The V7 Chord



Of all the 7th chords, the most widely used is the dominant 7th chord.  There are two ways of thinking about its structure:


1.     It is a major triad with a minor 7th (above the root) added.  This is why it is also called a major-minor seventh chord.


2.     It has the interval structure:


m3 (minor 3rd)

m3 (minor 3rd)

M3 (major 3rd)



It is called the dominant seventh because it is usually built off the dominant (5th) of the key.  Therefore, it is labeled V7.  Like other V chords, it retains its major quality in the minor mode.  This means that the third of the V7 chord must be raised a half step.  In the example below, the V7 in both versions is a major-minor seventh chord.  In the A minor mode (on the right), the chord reflects the adjustment of the 3rd being raised a half step (G natural raised to G sharp).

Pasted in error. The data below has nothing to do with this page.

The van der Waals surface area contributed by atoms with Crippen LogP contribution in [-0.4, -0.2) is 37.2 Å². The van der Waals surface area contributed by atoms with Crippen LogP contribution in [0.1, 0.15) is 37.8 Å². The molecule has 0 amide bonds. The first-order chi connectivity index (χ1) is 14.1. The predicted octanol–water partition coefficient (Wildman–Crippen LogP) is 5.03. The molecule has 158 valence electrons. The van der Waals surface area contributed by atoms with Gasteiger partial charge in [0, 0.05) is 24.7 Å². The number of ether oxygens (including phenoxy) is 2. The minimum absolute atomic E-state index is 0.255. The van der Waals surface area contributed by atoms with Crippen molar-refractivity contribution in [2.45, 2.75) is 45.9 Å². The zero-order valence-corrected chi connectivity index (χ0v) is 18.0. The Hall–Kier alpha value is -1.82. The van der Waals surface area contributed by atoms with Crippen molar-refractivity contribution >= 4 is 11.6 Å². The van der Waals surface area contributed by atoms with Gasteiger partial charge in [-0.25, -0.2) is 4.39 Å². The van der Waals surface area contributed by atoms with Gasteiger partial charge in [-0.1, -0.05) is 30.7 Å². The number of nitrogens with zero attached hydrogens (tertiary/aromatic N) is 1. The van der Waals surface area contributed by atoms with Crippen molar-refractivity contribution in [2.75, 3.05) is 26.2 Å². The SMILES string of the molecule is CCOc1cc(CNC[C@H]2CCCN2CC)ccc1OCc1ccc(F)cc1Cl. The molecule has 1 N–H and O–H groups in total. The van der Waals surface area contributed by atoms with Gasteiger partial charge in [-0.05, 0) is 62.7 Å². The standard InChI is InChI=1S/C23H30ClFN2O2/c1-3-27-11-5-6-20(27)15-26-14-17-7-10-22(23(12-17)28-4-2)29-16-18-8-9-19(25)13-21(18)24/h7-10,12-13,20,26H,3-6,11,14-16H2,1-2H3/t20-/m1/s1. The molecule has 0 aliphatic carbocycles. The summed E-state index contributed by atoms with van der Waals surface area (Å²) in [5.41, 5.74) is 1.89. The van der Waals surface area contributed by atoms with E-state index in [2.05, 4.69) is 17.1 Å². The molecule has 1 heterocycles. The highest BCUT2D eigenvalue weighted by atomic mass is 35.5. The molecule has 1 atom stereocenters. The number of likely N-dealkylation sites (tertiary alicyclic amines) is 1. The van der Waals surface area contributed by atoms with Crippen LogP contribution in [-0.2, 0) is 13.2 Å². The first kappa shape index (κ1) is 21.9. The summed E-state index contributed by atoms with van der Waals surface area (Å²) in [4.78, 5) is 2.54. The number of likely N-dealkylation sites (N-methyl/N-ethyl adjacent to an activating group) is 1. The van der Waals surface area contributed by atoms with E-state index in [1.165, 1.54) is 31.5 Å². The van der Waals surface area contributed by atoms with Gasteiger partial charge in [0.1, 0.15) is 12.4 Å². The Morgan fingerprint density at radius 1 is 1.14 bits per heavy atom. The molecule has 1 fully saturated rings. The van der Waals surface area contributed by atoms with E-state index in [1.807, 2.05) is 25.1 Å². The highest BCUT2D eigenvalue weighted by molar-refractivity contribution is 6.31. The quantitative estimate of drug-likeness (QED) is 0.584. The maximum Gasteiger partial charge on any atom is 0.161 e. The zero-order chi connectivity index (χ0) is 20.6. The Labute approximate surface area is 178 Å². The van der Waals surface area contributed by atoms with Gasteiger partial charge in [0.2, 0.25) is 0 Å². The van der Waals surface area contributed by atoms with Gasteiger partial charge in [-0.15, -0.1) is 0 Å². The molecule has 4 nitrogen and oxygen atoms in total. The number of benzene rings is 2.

Use this link to download an exercise sheet to practice writing V7 chords in different major and minor keys:


V7 Exercises